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Reformation A Vital Catalyst for Modernity - Term Paper Example

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This paper examines the Reformation - one of the most profound processes in Europe of the sixteenth century. What is today identified as the ‘modern era’ did not begin through a single event, nor is there any point where ‘modernity’ started, but the Reformation certainly played its role…
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Reformation A Vital Catalyst for Modernity
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Download file to see previous pages As a consequence Calvin, Erasmus, More, Luther (Brinton 205; 234) and other prominent theologians to question the validity of parts of the New Testament as well as other areas of existing religious thought and practice. The reformation, which eventually resulted from this criticism, can therefore to some extent be seen as a distillation of all the important intellectual movements of the age. The papacy meanwhile continued controlling religious activity throughout the European continent and chose to ignore the tide of revolution that swept across its territory, continuing its money-based piety that worked with mechanical precision regardless of human circumstances. According to the historian Crane Brinton (234 pp), there was not one single area of religious observance in the 16th century that was not in one way or other tied to money. The crisis came when Martin Luther put forward his accusations of misconduct of the church – in the vernacular of the people – and the papacy answered ‘in Latin’. Oblivious to the changes that had taken place, the papacy attempted to combat Luther with the same worn ‘heresy’ charge of centuries ago, except by then the people had found their champions, of which Luther was only one. The grievances these ‘heroes’ made public were those of nearly every ordinary Christian and for the first time, the people were able to understand what was said. There were many complaints, ninety-seven of them, but the most important ones were, that the Church offered ‘salvation’ in exchange for money, that priests were rich and not subject to the law, and that ordinary people had no access to the bible. Thus the impending reformation was not simply an intellectual exercise but it offered...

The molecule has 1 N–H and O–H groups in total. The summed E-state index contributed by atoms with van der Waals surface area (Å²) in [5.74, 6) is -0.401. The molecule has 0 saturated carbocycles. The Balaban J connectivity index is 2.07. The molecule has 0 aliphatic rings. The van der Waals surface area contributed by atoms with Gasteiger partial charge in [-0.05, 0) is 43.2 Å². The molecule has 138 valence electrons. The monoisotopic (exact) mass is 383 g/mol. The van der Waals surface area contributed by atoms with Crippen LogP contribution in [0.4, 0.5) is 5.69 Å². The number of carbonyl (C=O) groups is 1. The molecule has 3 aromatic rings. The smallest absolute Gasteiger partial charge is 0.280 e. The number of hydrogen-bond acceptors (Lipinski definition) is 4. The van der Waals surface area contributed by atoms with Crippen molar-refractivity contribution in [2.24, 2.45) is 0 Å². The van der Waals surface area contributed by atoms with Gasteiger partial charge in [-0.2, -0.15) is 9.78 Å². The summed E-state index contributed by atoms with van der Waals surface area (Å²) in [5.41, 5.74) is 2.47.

This paper talks about the Reformation - one of the most influential processes throughout European history. from the 13th century onwards, life changed in leaps and bounds in different areas of human society. These ‘stirrings’ could be felt in many parts of the world, but it was in Europe in particular where a concentration of great thinkers provided the fertile ground from which modernity eventually sprang. There were many milestones along the way, in the form of explorations, discoveries, developing insights and wars. But it was foremost the growing disillusionment with the spiritual guidance of the Catholic Church that was of great importance because it affected all people. This ‘spiritual’ uprising swept across Europe and eventually culminated in the ‘Reformation, which questioned and broke papal authority. It opened up opportunities for new ways of thinking and worshipping, made possible the nation state and shaped the modern world through its intellectual offsprings. The reformation must therefore be seen as the single most important catalyst for modernity.
The paper concludes that, at the time the Reformation took place, the groundswell that brought about liberal revolution was strong already but without curtailing of the power of the Catholic Church, progressive thinkers of the 16th and 17th centuries may well have become the victims of heresy trials – as they had in centuries before the reformation. As it was, the ideals of the reformation were allowed to flourish. ...Download file to see next pagesRead More
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